Filling the jobs of firefighters, police officers and child care workers are among the Defense Department civilian workers exempt from a federal hiring freeze, the Pentagon said Thursday.
President Donald J. Trump imposed the temporary hiring freeze under a Jan. 23 executive order, which includes the state’s largest single-site employer at Wright-Patterson. The sprawling workplace has more than 27,000 military and civilian personnel, of which more than 13,000 represent civil service workers.
Wright-Patterson has more than 1,050 job vacancies, although an exact number for all agencies was not available, according to base figures.
The hiring freeze was to stay in place for 90 days while the Trump administration works on a plan to reduce the size of the federal workforce through attrition. The temporary ban prevents agencies bringing contractors on board “to circumvent” restrictions.
A Defense Department memorandum released Thursday outlined exemptions attributed to national security or public safety.
“This adds more pieces to the puzzle but it still does not answer all the questions,” said Michael Gessel, Dayton Development Coalition vice president of federal programs in Washington, D.C. “It establishes a clearer path for how exemptions are going to be determined in the future.”
At Wright-Patterson, the hiring waivers could have an impact at the base hospital, the Air Force Security Assistance and Cooperation Center foreign military sales, child care centers, and positions supporting the prevention of child abuse, sexual assault, domestic violence and suicide, among other categories.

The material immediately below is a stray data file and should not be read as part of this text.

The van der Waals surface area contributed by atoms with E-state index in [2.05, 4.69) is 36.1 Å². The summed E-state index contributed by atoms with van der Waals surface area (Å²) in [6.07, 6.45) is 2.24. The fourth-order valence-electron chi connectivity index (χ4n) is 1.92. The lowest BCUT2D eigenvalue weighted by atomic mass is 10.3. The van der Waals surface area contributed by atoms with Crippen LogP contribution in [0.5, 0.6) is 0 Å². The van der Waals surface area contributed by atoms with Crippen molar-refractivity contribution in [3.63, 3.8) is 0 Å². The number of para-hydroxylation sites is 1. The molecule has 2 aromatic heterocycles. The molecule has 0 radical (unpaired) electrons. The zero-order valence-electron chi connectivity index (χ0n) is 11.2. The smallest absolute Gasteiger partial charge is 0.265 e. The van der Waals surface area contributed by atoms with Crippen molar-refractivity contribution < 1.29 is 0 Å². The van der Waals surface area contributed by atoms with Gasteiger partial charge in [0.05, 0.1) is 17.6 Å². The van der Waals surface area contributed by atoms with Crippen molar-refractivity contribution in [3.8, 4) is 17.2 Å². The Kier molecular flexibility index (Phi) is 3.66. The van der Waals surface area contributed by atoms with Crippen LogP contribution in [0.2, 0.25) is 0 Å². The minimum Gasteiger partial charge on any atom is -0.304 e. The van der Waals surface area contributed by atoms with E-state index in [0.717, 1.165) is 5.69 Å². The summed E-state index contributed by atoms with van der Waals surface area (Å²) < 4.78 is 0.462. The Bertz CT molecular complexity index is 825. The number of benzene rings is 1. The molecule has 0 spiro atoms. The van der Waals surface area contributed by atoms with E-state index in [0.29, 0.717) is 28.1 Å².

Other exemptions may be on a case-by-case basis based on national security and public safety needs, but must be reported and the reason justified, according to the Feb. 1 directive signed by Deputy Secretary of Defense Robert Work.
The exemption for firefighters could have an immediate impact at Wright-Patterson.
Brian Grubb, president of the International Association of Fire Fighters Local F88, said the installation’s fire department has three new firefighters joining soon and the department anticipated hiring more with upcoming retirements in 2017.
An extended hiring freeze could have caused work-time issues, he said.
“Basically, we would be working overtime more so than what we are now and it would be just thinning us out even further than what we are,” he said. ‘The typically broad brush approaches to hiring freezes doesn’t take into consideration mandatory positions that must be filled.”
Last Friday, the Department of Veteran Affairs exempted a wide range of health care occupations, emergency first responders, national cemetery workers, and construction managers and engineers from the temporary hiring ban.
The Dayton VA has about 2,000 employees and provides health care to nearly 40,000 people at its main campus and four outpatient clinics.
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